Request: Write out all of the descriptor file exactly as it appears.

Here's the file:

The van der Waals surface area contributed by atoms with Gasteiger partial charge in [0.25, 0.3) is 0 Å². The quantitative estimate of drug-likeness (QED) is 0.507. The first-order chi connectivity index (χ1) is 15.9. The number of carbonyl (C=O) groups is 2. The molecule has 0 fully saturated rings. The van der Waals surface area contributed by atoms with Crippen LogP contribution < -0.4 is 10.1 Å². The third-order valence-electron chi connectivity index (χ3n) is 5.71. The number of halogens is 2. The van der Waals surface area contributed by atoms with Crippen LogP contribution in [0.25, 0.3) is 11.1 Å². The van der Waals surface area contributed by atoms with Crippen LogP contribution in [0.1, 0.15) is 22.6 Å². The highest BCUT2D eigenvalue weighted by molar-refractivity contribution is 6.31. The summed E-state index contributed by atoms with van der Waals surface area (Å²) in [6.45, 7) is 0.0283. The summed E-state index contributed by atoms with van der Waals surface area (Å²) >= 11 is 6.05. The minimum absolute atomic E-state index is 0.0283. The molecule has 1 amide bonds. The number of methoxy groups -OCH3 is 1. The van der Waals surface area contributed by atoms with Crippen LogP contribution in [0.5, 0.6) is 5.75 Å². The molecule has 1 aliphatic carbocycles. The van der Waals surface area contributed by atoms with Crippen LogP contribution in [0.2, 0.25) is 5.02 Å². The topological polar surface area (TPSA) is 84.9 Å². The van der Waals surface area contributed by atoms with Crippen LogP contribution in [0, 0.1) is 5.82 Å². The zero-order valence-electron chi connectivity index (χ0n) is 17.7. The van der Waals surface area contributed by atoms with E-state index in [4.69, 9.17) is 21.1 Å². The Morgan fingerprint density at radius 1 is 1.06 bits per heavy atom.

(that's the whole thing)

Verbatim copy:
The van der Waals surface area contributed by atoms with Gasteiger partial charge in [0.25, 0.3) is 0 Å². The quantitative estimate of drug-likeness (QED) is 0.507. The first-order chi connectivity index (χ1) is 15.9. The number of carbonyl (C=O) groups is 2. The molecule has 0 fully saturated rings. The van der Waals surface area contributed by atoms with Crippen LogP contribution < -0.4 is 10.1 Å². The third-order valence-electron chi connectivity index (χ3n) is 5.71. The number of halogens is 2. The van der Waals surface area contributed by atoms with Crippen LogP contribution in [0.25, 0.3) is 11.1 Å². The van der Waals surface area contributed by atoms with Crippen LogP contribution in [0.1, 0.15) is 22.6 Å². The highest BCUT2D eigenvalue weighted by molar-refractivity contribution is 6.31. The summed E-state index contributed by atoms with van der Waals surface area (Å²) in [6.45, 7) is 0.0283. The summed E-state index contributed by atoms with van der Waals surface area (Å²) >= 11 is 6.05. The minimum absolute atomic E-state index is 0.0283. The molecule has 1 amide bonds. The number of methoxy groups -OCH3 is 1. The van der Waals surface area contributed by atoms with Crippen LogP contribution in [0.5, 0.6) is 5.75 Å². The molecule has 1 aliphatic carbocycles. The van der Waals surface area contributed by atoms with Crippen LogP contribution in [0.2, 0.25) is 5.02 Å². The topological polar surface area (TPSA) is 84.9 Å². The van der Waals surface area contributed by atoms with Crippen LogP contribution in [0, 0.1) is 5.82 Å². The zero-order valence-electron chi connectivity index (χ0n) is 17.7. The van der Waals surface area contributed by atoms with E-state index in [4.69, 9.17) is 21.1 Å². The Morgan fingerprint density at radius 1 is 1.06 bits per heavy atom.